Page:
You succeed when you help others succeed (and here’s how)
If you Google “advice for starting a new job,” you’ll find tips for making a good first impression, defining ‘success,’ or asking for feedback to improve.
All of which are great suggestions! But when I started my first 9–5 after college, my dad gave me a piece of counterintuitive advice that trumped everything I’d read on BuzzFeed.
I was joining a marketing agency to work for two account managers. On my first day, my dad said: “Remember, your job is to make their job easier.”
Honestly, it felt a little anticlimactic. Not exactly words of wisdom for standing out or moving up quickly.
But it was easy to remember, and it gave me purpose. I took it to heart and tackled every assignment with the goal of making my supervisors’ lives easier, and I developed a reputation as a team player.
Here’s the thing: Unless you’re at the top, you’re always working for someone or something. And if your goal is to make that person’s life easier in some way, you’ll be a valuable asset.
Your Job is to Make Their’s Easier
The opportunities begin to jump out at you. I had a radar for comments like, “I wish I had time for…” and “I can’t get this done…”
Making someone’s job easier is about (1) saving time, or (2) saving energy.
I’d ask myself the following questions:
- What tasks have been put off because they’re too time-consuming?
- What tasks can’t she get to because she’s in meetings all day?
- What tasks does she dread?
This is not necessarily about taking on someone else’s work. It’s about implementing solutions and strategies to benefit everyone.
For example, documentation. Could you document a process to help the team complete a project faster? Could you summarize what needs to be done to help your supervisor delegate a task?
Could you templatize something that’s done repetitively? Think email communication, what types of messages do you send over and over again?
One of the most important aspects of my job was communicating with our clients. Sometimes we were so consumed with a project that we’d forget to update the client or keep them in the loop.
One of our clients flooded us with questions throughout the week, and it became a time suck for my supervisor.
So I created an email template for a weekly “recap” to send out on Fridays, keeping the client informed of our progress. And it worked — after a few weeks, the client knew to expect the Friday recap and didn’t reach out as much throughout the week.
Even better, it took the burden off of my supervisor. The template lived in our task management system, so anyone could step in to take care of it.
Why This is Good Advice
“You can have everything in life you want, if you will just help other people get what they want.” ~ Zig Ziglar
You’re not going to get anywhere if you’re focused on yourself, and what others can do for you. When you’re the new guy, it’s tempting to spend your days listing ways to impress your boss or take on more responsibility. But these goals are unquantifiable.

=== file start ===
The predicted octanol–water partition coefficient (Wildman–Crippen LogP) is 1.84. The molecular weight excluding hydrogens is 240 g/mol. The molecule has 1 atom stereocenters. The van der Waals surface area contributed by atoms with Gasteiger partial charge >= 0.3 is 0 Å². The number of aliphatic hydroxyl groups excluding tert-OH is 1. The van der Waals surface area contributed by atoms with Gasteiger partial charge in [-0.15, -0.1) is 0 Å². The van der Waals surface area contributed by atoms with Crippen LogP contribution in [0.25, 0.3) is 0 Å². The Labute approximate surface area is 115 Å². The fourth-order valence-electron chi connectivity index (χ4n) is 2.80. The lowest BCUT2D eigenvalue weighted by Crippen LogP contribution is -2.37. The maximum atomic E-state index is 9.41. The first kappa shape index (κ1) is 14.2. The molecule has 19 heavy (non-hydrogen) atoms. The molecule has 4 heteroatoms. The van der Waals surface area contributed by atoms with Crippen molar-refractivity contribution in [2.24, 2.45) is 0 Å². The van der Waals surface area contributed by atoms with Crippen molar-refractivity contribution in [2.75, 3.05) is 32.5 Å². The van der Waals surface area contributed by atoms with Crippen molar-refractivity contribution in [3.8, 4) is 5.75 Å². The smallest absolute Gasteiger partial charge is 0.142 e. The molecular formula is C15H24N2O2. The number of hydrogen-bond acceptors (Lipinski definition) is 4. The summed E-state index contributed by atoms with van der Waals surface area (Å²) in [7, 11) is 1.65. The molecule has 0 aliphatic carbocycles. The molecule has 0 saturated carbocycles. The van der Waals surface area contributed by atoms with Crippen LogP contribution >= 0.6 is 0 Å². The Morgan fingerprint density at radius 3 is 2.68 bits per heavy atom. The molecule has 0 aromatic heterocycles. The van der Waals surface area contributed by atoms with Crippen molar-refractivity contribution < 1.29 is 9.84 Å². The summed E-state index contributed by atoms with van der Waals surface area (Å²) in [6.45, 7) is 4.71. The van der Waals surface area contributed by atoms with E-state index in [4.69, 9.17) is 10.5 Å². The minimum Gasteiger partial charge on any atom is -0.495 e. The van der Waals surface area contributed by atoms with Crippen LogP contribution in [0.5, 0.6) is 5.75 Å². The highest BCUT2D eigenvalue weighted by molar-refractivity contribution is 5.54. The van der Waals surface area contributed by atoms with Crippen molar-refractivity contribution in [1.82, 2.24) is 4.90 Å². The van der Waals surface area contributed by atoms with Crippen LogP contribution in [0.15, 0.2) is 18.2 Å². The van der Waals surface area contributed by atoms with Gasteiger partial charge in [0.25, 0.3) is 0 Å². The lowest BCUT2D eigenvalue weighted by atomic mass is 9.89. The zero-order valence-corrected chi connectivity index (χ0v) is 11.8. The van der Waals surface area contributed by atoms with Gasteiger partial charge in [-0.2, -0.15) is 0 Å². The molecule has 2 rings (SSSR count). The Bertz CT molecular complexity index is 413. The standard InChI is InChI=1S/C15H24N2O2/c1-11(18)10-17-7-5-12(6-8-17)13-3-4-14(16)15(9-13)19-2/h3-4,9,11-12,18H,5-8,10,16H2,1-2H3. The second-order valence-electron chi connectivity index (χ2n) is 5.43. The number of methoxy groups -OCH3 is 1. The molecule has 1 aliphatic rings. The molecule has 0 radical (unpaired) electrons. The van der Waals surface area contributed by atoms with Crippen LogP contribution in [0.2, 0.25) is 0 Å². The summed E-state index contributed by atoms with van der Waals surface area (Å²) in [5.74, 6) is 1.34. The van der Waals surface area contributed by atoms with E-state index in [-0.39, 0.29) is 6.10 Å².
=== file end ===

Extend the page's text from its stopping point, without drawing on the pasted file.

You have no control over what others think of you, or whether you’re given a promotion.
Instead, focus on adding value. This is solid advice for all areas of life. Even if you work for yourself, it’s all about the value you can provide to your clients or your audience. And it’s especially true in the workplace.
What can you do to build up your coworkers, or add value to the company?
With the mindset of adding value and making someone’s job easier, there are no questions or doubts about what you need to do. Consequently, one of the best ways to get noticed is by taking action — without needing to be told. Heard the phrase, “a rising tide lifts all boats”?
Trust me when I say that others will notice if you help them succeed or stand out.
What’s the Value to You?
It’s not about you. That’s the point, right? But there’s a reason this was such valuable advice, and it’s because it helped me become a better employee. These are the results:
You develop strong relationships
You’re a team player; you’ve earned the trust and loyalty of your coworkers, clients, and boss. When you help others succeed, they want to work with you. This is how you grow your network and develop lasting professional relationships.
You become a better problem solver
When you’re focused on making others’ jobs easier, you train yourself to identify inefficiencies and to come up with creative solutions. You have a sharp eye for improving daily processes and procedures.
You’re given more responsibility
People who take the initiative are given more responsibility. When your boss trusts you to take on more, you’re leveling up.
Your job is to make their job easier. This mindset — adding value — gives you purpose at work.
Goals like impressing your boss or earning a promotion are difficult to measure. But at the end of each day, you can ask yourself, “What did I do today to make [his or her] job a little easier? And what can I do tomorrow?”
I promise you’ll find more satisfaction and fulfillment in this than if you’re focused on personal success. But the bonus is that your selfless, team-player mentality will help you stand out positively.